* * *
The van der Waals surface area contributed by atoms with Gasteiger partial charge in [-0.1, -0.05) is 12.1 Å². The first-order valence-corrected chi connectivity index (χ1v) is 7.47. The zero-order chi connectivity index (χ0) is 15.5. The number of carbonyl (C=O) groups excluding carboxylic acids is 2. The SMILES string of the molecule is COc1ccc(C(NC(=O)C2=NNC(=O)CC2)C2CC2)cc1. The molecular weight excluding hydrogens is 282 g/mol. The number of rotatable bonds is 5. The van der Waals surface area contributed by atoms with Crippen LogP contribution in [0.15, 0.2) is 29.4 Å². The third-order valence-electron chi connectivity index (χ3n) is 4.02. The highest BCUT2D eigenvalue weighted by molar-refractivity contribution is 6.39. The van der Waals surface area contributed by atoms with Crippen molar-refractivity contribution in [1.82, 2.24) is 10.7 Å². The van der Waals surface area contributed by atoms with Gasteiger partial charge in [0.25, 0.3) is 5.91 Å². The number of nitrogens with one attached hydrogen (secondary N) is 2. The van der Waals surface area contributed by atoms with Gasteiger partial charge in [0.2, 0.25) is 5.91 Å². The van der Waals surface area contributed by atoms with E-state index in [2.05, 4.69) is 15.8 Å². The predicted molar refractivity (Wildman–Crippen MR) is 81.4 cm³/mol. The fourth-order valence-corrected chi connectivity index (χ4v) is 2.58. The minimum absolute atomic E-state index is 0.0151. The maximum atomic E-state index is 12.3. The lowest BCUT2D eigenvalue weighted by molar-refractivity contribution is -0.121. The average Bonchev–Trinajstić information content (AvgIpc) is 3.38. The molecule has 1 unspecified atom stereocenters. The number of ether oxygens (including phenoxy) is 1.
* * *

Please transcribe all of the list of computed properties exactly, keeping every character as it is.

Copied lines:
The van der Waals surface area contributed by atoms with Gasteiger partial charge in [-0.1, -0.05) is 12.1 Å². The first-order valence-corrected chi connectivity index (χ1v) is 7.47. The zero-order chi connectivity index (χ0) is 15.5. The number of carbonyl (C=O) groups excluding carboxylic acids is 2. The SMILES string of the molecule is COc1ccc(C(NC(=O)C2=NNC(=O)CC2)C2CC2)cc1. The molecular weight excluding hydrogens is 282 g/mol. The number of rotatable bonds is 5. The van der Waals surface area contributed by atoms with Crippen LogP contribution in [0.15, 0.2) is 29.4 Å². The third-order valence-electron chi connectivity index (χ3n) is 4.02. The highest BCUT2D eigenvalue weighted by molar-refractivity contribution is 6.39. The van der Waals surface area contributed by atoms with Crippen molar-refractivity contribution in [1.82, 2.24) is 10.7 Å². The van der Waals surface area contributed by atoms with Gasteiger partial charge in [0.25, 0.3) is 5.91 Å². The number of nitrogens with one attached hydrogen (secondary N) is 2. The van der Waals surface area contributed by atoms with Gasteiger partial charge in [0.2, 0.25) is 5.91 Å². The van der Waals surface area contributed by atoms with E-state index in [2.05, 4.69) is 15.8 Å². The predicted molar refractivity (Wildman–Crippen MR) is 81.4 cm³/mol. The fourth-order valence-corrected chi connectivity index (χ4v) is 2.58. The minimum absolute atomic E-state index is 0.0151. The maximum atomic E-state index is 12.3. The lowest BCUT2D eigenvalue weighted by molar-refractivity contribution is -0.121. The average Bonchev–Trinajstić information content (AvgIpc) is 3.38. The molecule has 1 unspecified atom stereocenters. The number of ether oxygens (including phenoxy) is 1.